Merion Cricket Club’s path to Montgomery Avenue

A Merion Cricket Club squash court – Courtesy of Merion Cricket Club

A short walk from school via Haverford Station Road lies Merion Cricket Club. The club’s iconic red brick structure facing a six-acre great lawn has had a role in Main Line lore since the Gilded Age. Today, this voluntary association of more than 2,000 members shares for mutual benefit including athletics, dining, and social activities. 

The club’s eponymous sport, cricket, has been in the area since 1834. Haverford College founded its cricket team that same year.  Decades later, cricket enthusiasts created the first iteration of the Merion Cricket Club in 1865 on the grounds of a private home in Wynnewood. Having no clubhouse at the time, cricket bats and equipment were stored in a box at the entrance of the adjacent public school, courtesy of the Lower Merion School District.  In 1873, the club moved to a location of five acres on Cricket Avenue in nearby Ardmore.  

Around this time, the medieval game of tennis experienced a resurgence in England.  The first tennis tournament at Wimbledon was held in 1876.  Three years later in 1879, tennis was introduced at Merion Cricket Club on Cricket Avenue, triggering the need for larger grounds. In 1892, the club purchased 12.5 acres for its present and permanent home on Montgomery Avenue in Haverford. Four years later, in 1896, golf was introduced through a lease of land located nearby at Fishers Road.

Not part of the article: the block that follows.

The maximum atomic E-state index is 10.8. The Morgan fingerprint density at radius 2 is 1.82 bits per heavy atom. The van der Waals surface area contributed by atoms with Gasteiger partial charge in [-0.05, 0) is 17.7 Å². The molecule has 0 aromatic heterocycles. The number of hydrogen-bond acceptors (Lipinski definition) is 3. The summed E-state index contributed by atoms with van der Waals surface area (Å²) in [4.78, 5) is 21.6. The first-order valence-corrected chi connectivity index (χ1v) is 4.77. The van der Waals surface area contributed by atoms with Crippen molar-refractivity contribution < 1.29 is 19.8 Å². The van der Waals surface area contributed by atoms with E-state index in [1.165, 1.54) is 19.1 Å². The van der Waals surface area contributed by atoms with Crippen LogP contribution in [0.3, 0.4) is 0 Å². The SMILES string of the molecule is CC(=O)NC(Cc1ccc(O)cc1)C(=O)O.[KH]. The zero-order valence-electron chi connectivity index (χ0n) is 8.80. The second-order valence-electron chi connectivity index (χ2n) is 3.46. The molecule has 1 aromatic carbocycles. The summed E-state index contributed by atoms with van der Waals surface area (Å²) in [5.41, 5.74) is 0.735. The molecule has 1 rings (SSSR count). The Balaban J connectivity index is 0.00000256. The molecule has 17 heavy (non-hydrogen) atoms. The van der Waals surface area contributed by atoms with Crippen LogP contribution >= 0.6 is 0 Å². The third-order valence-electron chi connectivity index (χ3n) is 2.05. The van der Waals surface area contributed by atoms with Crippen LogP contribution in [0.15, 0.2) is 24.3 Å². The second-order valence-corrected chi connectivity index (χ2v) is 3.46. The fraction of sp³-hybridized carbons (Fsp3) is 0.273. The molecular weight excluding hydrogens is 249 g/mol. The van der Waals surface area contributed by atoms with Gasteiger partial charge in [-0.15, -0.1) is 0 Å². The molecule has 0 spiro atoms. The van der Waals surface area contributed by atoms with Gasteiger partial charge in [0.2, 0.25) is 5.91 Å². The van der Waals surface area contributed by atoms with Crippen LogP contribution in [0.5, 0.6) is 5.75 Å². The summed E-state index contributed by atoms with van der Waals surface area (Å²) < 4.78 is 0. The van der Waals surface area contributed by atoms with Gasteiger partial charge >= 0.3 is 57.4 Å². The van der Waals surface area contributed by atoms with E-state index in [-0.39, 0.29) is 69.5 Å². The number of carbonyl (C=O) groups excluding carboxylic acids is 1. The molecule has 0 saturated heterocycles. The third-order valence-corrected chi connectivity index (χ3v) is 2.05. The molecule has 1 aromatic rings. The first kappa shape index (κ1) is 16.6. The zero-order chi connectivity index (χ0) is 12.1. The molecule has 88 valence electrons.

Over time, cricket receded in popularity and racquet sports rose in prominence at Merion Cricket Club.  In particular, tennis and squash are the dominant sports at this club that has produced many national champions in squash and leading tennis players over the past 100 years.

A historic part of the Merion Cricket Club building – Joey Kauffman ’23

Time has also witnessed existential threats to the club’s continued operation.  In 1896, Merion’s clubhouse on Montgomery Avenue burned to the ground. The next year, a newly built grand clubhouse, designed by famed architect Frank Furness, was gutted by fire. The Depression of the 1930s and World War II had severe financial impacts on the club, too. Around the time of World War II, one club became two as the golf portion split and became the Merion Golf Club.

Proximity has facilitated a beneficial connection for racquet sports between The Haverford School and this nearby club. Generations of Fords have developed their skills in squash and tennis at Merion.  “They complement each other,” says Merion squash pro Alecia Rodriguez. “If you play at Merion, you’ll likely compete and train with fellow Haverford students.”

“It makes a big difference. Merion is a great place to develop your squash or tennis game,” Fourth Former Lucas Harrington said.  The benefits of this connection continue, as Haverford tennis is seeking its twelfth-straight Inter-Ac championship this season, and the squash team finished third in the nation.